Why Software Development Cannot Become a CommodityMay 4th, 2007 | By Christian Donner | Category: Software Engineering
The outsourcing and offshoring trends of the early 2000′s were an indication that executives increasingly thought of software development as a commodity, i.e. something that is purchased in large quantities at a certain price per unit (e.g. $/hour) and the less the company has to pay per unit, the greater the savings will be.
It turns out that something went wrong with that calculation, since these trends are seeing a reversal today. Now companies are ‘in-sourcing’ because the out-sourcing turned out to be not as economical as projected.
This development was predictable, but why?
Software development is a creative process. The software engineer has to make design decisions along the way that will impact the quality of the end product. Quality is an ambiguos term, so lets be more specific. The end product is characterized by the number of lines of code, how well the code adheres to the requirements, the structure of the code, its clarity, modularity, reusability, etc. All these factors contribute to how we generally defined good code. Good code can be understood and maintained more easily.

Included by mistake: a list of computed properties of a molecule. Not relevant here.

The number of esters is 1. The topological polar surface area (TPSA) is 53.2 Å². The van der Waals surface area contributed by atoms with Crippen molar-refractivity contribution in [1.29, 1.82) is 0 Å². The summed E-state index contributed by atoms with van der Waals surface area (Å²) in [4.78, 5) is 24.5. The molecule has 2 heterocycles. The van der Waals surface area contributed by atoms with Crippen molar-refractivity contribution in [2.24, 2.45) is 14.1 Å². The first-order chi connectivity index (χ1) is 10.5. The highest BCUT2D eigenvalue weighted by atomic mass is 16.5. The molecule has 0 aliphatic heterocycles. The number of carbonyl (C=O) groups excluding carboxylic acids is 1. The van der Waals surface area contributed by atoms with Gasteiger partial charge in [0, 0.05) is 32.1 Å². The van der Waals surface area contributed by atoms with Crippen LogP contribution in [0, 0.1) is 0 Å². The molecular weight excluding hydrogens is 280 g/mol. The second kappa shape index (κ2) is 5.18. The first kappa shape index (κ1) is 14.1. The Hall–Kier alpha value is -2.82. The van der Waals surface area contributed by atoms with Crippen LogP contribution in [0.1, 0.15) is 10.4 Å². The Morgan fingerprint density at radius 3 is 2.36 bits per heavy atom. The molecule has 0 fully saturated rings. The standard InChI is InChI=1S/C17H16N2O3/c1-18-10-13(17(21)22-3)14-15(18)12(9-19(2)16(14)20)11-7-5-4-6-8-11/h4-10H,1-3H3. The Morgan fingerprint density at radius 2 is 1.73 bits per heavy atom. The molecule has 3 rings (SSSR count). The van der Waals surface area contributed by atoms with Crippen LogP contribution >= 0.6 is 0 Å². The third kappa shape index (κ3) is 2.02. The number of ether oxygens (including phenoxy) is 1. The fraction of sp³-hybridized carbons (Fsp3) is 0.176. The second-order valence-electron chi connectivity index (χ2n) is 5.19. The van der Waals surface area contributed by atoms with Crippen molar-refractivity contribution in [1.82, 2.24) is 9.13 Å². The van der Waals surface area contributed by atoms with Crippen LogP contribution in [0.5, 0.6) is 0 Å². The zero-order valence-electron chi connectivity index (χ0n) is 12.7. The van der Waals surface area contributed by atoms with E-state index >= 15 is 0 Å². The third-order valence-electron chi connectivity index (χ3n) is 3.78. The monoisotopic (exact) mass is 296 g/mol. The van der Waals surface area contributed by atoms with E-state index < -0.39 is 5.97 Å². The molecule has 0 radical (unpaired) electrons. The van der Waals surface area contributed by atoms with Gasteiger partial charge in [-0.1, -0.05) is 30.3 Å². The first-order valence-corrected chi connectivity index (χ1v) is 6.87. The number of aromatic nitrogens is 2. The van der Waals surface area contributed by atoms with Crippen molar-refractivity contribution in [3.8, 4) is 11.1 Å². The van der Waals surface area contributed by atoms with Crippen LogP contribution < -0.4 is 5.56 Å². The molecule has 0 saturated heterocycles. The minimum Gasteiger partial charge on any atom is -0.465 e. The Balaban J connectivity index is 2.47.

A good programmer can write good code and be very productive.
An moderately talented programmer can write good code and be less productive, or write not so good code and be less productive. There are also programmers who write poor code and are very productive in it.
A poor programmer writes poor quality code and is a lot less productive.
Each programmer’s code contributes directly to the quality and the success of the project. In a way, each programmer owns a small portion of the project. I’like to compare a software development project to a corporation, and each developer manages a department or a subsidiary. Nobody would in his right mind think of department heads or managers in a real company as a commodity that can be bought in China at the lowest possible hourly cost. The bottom line of such a company would suffer dramatically.
Similarly, the bottom line of a software development project suffers dramatically when developers are brought on as commodities.